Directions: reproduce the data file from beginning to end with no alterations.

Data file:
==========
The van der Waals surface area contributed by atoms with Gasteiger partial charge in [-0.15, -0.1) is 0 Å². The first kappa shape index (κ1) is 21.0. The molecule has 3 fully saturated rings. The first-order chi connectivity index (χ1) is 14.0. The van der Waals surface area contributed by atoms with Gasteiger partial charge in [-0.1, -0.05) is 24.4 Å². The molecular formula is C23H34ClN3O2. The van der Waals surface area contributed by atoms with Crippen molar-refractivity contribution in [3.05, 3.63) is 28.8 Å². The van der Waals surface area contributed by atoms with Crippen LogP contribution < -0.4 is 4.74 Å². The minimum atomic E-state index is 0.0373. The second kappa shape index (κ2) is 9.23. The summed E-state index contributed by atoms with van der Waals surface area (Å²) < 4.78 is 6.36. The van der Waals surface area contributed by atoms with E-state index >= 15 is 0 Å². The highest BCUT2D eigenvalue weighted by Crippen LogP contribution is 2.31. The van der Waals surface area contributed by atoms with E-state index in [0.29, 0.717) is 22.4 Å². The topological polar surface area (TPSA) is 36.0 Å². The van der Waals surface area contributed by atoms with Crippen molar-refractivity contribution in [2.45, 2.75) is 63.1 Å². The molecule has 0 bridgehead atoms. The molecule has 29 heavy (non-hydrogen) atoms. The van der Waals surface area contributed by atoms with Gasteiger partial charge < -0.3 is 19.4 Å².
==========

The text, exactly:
The van der Waals surface area contributed by atoms with Gasteiger partial charge in [-0.15, -0.1) is 0 Å². The first kappa shape index (κ1) is 21.0. The molecule has 3 fully saturated rings. The first-order chi connectivity index (χ1) is 14.0. The van der Waals surface area contributed by atoms with Gasteiger partial charge in [-0.1, -0.05) is 24.4 Å². The molecular formula is C23H34ClN3O2. The van der Waals surface area contributed by atoms with Crippen molar-refractivity contribution in [3.05, 3.63) is 28.8 Å². The van der Waals surface area contributed by atoms with Crippen LogP contribution < -0.4 is 4.74 Å². The minimum atomic E-state index is 0.0373. The second kappa shape index (κ2) is 9.23. The summed E-state index contributed by atoms with van der Waals surface area (Å²) < 4.78 is 6.36. The van der Waals surface area contributed by atoms with E-state index >= 15 is 0 Å². The highest BCUT2D eigenvalue weighted by Crippen LogP contribution is 2.31. The van der Waals surface area contributed by atoms with E-state index in [0.29, 0.717) is 22.4 Å². The topological polar surface area (TPSA) is 36.0 Å². The van der Waals surface area contributed by atoms with Crippen molar-refractivity contribution in [2.45, 2.75) is 63.1 Å². The molecule has 0 bridgehead atoms. The molecule has 29 heavy (non-hydrogen) atoms. The van der Waals surface area contributed by atoms with Gasteiger partial charge < -0.3 is 19.4 Å².